Record Rise in Telemedicine Consults in India
India has seen a rise in telecommunication in the medical fields and experts predict a massive boom in telemedicine across the country. Telemedicine is a term which frequently refers to teleconsultations, telepathology, teleradiology, e-pharmacy and other services that involve the use of digital technology.
The World Health Organization defines telemedicine as “the delivery of health care services, where distance is a critical factor, by all health care professionals using information and communication technologies for the exchange of valid information for diagnosis, treatment, and prevention of disease and injuries, research and evaluation, and for the continuing education of health care providers, all in the interests of advancing the health of individuals and their communities.”
COVID-19 has presented unique challenges for the delivery of medical care and India is stepping up its services in telemedicine to meet these challenges.
A recent report released by EY in collaboration with the Indian Pharmaceutical Alliance states that the teleconsultation market size in India is expected to grow from $100 million to $700 million in the next five years.
“In India, Practo reported five crore (50 million) Indians accessed healthcare services online during the first phase of lockdown between March to May 2020” according to report.
“On an average, a typical user consulted a doctor online twice a month which led to a drop of 67% in in-person visits, as per Practo’s analysis. Fifty-one percent of the overall teleconsultations are from general physician, gynecology and dermatology.”
The report further indicates that leading healthcare chains in India are said to be doing 200 to 500 teleconsults per day, with some doctors doing 8 to 10 consultations per day since COVID-19 pandemic outbreak.
In the first week of June, a 33-year-old woman from India’s financial capital Mumbai twisted her ankle. As the cases of the COVID-19 were soaring, a visit to a hospital for an unrelated matter was risky at best, “all the more because she had delivered a baby two months earlier,” she said. To avoid getting the infection, she connected with a physiotherapist on a Whatsapp video call.
“Her ankle was swollen and the area had turned blue suggesting a possible ligament or hairline tear,” said Dr. Sadiya Vanjara, who then guided her patient with a set of things to do including using an ice pack, compressing to reduce swelling, and elevating to ease the pain.
“Pre-pandemic, the patient would have landed up at my clinic, despite being in pain,” said Vanjara. “But surprisingly, I learned that many consultations are manageable remotely.”
Vanjara said that there are some cases in which evaluating a patient physically is crucial. For example, she called a 28-year-old woman with an elbow fracture for a physical consultation as it was not possible to evaluate the patient’s muscle strength and joint movement virtually.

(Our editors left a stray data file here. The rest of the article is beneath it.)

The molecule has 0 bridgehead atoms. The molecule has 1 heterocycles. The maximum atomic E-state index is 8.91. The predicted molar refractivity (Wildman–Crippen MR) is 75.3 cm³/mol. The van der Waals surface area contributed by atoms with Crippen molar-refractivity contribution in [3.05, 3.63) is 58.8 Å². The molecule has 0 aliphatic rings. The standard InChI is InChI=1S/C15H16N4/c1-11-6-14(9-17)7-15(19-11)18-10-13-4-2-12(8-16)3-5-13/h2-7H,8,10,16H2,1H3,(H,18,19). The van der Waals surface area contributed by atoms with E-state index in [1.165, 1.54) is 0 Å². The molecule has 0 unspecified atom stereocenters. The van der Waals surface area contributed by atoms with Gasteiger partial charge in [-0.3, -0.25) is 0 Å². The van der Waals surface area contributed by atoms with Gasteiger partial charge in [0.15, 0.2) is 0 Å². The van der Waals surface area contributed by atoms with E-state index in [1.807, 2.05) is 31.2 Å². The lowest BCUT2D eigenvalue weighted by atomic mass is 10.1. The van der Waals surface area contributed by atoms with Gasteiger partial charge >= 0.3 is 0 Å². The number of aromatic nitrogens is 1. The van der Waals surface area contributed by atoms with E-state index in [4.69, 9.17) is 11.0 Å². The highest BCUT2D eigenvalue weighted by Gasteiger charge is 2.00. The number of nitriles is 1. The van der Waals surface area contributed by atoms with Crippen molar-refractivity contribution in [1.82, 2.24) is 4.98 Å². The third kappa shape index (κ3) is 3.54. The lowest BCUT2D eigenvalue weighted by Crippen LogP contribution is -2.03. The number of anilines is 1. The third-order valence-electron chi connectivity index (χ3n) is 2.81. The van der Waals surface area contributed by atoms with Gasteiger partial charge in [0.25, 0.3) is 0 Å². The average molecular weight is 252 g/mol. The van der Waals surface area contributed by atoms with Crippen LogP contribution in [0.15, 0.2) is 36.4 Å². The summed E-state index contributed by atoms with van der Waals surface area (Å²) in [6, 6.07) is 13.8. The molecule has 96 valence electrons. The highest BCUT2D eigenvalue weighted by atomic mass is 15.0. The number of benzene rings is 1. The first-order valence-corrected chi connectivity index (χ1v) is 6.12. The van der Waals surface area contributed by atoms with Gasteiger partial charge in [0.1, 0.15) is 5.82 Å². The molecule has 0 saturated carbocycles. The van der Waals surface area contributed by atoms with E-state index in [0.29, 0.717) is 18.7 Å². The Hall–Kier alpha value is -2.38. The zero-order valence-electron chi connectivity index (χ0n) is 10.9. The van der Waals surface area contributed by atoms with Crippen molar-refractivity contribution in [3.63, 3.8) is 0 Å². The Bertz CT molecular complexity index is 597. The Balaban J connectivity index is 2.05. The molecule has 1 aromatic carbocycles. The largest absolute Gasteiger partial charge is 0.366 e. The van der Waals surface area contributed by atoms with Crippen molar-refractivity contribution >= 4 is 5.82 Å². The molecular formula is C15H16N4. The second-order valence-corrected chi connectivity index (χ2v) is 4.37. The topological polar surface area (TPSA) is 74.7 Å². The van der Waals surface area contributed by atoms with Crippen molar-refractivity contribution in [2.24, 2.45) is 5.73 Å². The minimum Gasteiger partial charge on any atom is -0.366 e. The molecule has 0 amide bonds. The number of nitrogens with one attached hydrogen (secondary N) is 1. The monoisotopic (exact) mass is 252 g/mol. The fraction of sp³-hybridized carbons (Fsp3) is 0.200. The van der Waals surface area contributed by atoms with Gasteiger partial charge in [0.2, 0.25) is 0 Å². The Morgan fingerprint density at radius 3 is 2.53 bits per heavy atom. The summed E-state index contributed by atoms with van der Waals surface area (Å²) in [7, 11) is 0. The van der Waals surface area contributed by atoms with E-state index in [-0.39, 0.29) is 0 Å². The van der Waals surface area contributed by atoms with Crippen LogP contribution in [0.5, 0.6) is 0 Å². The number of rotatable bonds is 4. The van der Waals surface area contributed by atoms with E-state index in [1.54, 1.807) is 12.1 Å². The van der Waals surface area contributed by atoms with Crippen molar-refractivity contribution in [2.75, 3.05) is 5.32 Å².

“Her plaster had been removed after four weeks and physical evaluation was a must for me to draw out a post-fracture rehabilitation program for her,” said Vanjara.
Previous legislation or guidelines for practicing telemedicine has historically been lacking but the COVID-19 pandemic has changed this.
In March 2020, the Board of Governors vested with the powers of the Medical Council of India issued telemedicine practice guidelines allowing doctors to consult using various means of technology and digital platforms.
“The Registered Medical Practitioners should exercise their professional judgment to decide whether a telemedicine consultation is appropriate in a given situation or an in-person consultation is needed in the interest of the patient,” the guidelines stated. “They should be reasonably comfortable that telemedicine is in the patient’s interest after taking a holistic view of the given situation.”
“Consulting patients over the phone is not new,” said general physician Dr. Deepak Baid, who is a president of the Association of Medical Consultants in Mumbai. “However, teleconsultations are now happening in a more structured manner. Video conferencing with patients is now done routinely as it helps the doctors analyze the patient’s condition and offers assurance to him.”
The concept of telemedicine may be challenging for India’s rural and tribal populations who have little connectivity or literacy.
“The government will have to boost the infrastructure required for telemedicine,” said Dr. Abhijit More, a public health activist based in Pune. “If implemented properly, telemedicine can help in areas where there is an acute shortage of doctors, such as public hospitals”.
Some pharmacists and other medical experts in India are beginning to alert the government that it should carefully amend the March 2020 guidelines allowing the practice of teleconsultation to address any issues in regard to abuse when it comes to prescribing psychiatric drugs through telemedicine consultation.
“Data safety is also a big issue,” said More. “Ensuring the confidentiality of patient information is a must.”
Cases of mental health and complex medical-legal issues may pose an even bigger challenge that will require medical and legal advice for specifically thought-out guidelines.
(Edited by Siddharthya Roy and Diane Walsh.)